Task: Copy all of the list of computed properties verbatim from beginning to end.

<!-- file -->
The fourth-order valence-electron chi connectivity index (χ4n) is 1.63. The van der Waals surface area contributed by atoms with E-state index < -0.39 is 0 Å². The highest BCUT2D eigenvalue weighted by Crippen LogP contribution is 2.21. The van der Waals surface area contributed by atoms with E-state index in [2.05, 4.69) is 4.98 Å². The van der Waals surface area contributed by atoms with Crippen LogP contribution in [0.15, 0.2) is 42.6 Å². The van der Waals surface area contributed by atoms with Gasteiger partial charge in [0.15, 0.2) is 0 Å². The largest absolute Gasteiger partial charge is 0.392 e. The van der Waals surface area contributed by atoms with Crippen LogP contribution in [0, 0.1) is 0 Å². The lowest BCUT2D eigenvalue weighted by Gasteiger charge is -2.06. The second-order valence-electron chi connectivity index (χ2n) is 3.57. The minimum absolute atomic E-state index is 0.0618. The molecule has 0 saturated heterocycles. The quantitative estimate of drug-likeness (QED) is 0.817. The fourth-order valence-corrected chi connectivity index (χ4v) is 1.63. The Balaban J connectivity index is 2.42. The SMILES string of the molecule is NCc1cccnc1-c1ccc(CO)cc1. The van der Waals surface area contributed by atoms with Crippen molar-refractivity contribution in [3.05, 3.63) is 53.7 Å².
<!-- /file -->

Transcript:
The fourth-order valence-electron chi connectivity index (χ4n) is 1.63. The van der Waals surface area contributed by atoms with E-state index < -0.39 is 0 Å². The highest BCUT2D eigenvalue weighted by Crippen LogP contribution is 2.21. The van der Waals surface area contributed by atoms with E-state index in [2.05, 4.69) is 4.98 Å². The van der Waals surface area contributed by atoms with Crippen LogP contribution in [0.15, 0.2) is 42.6 Å². The van der Waals surface area contributed by atoms with Gasteiger partial charge in [0.15, 0.2) is 0 Å². The largest absolute Gasteiger partial charge is 0.392 e. The van der Waals surface area contributed by atoms with Crippen LogP contribution in [0, 0.1) is 0 Å². The lowest BCUT2D eigenvalue weighted by Gasteiger charge is -2.06. The second-order valence-electron chi connectivity index (χ2n) is 3.57. The minimum absolute atomic E-state index is 0.0618. The molecule has 0 saturated heterocycles. The quantitative estimate of drug-likeness (QED) is 0.817. The fourth-order valence-corrected chi connectivity index (χ4v) is 1.63. The Balaban J connectivity index is 2.42. The SMILES string of the molecule is NCc1cccnc1-c1ccc(CO)cc1. The van der Waals surface area contributed by atoms with Crippen molar-refractivity contribution in [3.05, 3.63) is 53.7 Å².